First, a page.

Objectification of Women in The House of Mirth
Edith Wharton's The House of Mirth is an affront to the false social values of fashionable New York society. The heroine is Lily Bart, a woman who is destroyed by the very society that produces her. Lily is well-born but poor. The story traces the decline of Lily as she moves through a series of living residences, from houses to hotel lodgings. Lily lives in a New York society where appearances are all. Women have a decorative function in such an environment, and even her name, Lily, suggests she is a flower of femininity, i.e. an object of decoration as well as of desirability to the male element. We see this is very true once Lily's bloom fades, as it were, a time when she is cast aside by her peers no longer being useful as something to admire on the surface. The theme of the novel in this aspect is that identity based on mere appearance is not enough to sustain the human soul physically or metaphysically. Once she is no longer able to keep the "eye" of her peers, Lily finds herself with no identity and dies. This analysis will discuss the theme of the objectification of women in a male dominated society inherent throughout the novel.
Lily Bart and her mother have been socially "ruined" in a sense because of the economic failures of their father and husband respectfully. However, Lily's mother teaches her that she can still maintain a high social status if she marries well, i.e. a rich man. In fact, Lily's mother is known for making the most out of the least as she is "famous for the unlimited effect she produced on limited means" (Wharton 48). In a society where women are considered valuable only for the appearance they present, it is impossible for those who do not have the means to present well to be accepted into society. As Mrs. Bart tells her daughter, "People can't marry you if they don't see you-and how can they see you in these holes where we're stuck?" (Wharton 53).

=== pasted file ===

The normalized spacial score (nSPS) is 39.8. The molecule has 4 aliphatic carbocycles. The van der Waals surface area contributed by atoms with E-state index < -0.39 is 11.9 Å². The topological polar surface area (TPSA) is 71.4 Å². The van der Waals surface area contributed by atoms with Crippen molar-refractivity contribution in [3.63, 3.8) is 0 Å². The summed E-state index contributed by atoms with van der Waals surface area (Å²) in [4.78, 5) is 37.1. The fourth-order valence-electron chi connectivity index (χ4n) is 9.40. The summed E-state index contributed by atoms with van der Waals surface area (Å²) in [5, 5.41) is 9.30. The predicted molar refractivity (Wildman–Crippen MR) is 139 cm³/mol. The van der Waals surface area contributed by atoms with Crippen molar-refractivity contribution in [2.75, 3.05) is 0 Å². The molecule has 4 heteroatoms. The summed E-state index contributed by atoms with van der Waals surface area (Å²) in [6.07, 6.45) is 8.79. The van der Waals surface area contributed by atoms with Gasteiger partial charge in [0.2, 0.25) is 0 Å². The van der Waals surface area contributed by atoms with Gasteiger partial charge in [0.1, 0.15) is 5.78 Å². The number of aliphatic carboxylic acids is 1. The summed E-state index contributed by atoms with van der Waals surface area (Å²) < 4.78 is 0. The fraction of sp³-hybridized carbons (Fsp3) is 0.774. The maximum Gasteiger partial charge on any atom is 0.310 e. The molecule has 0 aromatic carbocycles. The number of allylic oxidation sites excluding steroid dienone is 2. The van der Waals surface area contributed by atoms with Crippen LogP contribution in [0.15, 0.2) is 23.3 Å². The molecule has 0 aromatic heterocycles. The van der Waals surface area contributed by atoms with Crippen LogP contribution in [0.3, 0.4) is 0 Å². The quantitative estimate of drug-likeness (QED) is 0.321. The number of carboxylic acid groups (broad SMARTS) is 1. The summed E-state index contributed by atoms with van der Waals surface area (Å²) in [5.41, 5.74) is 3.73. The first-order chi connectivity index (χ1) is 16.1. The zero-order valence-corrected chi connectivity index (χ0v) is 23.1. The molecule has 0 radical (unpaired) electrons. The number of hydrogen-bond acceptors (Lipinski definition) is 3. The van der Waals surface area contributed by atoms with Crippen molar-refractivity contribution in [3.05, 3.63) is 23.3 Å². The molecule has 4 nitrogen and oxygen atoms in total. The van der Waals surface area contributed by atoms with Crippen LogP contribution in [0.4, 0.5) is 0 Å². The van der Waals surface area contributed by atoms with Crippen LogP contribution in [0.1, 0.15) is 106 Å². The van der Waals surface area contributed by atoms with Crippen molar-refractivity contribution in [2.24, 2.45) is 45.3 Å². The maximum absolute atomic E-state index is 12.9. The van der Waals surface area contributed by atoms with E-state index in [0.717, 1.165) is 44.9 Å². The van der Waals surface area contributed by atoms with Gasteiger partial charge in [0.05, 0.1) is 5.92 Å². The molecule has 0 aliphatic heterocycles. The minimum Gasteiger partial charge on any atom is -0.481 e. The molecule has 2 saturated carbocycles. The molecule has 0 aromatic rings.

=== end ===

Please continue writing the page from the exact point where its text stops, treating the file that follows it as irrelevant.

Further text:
The irony of the situation is that most women who are accepted by society and are able to maintain the role of being something worthy to look at are able to do so only because of a husband who supplies them with the necessary funds to achieve it. In other words, in a male dominated society wherein women largely need the financial support of men to be accepted, they have become commodities. Lily recognizes this predicament when she ponders her marriage to Percy Gryce, a position where she would be to him "what his Americana hitherto had been: the one possession in which he took sufficient pride to spend money on" (Wharton 65).
Yet, this very society that demand its women be superficial creatures that merit worth only by appearance is also one which immediately rejects a woman who seems intent on marrying a man with wealth-the one course open to women who wish to be accepted in society. This may be where one of Lily's character qualities prevents her from being able...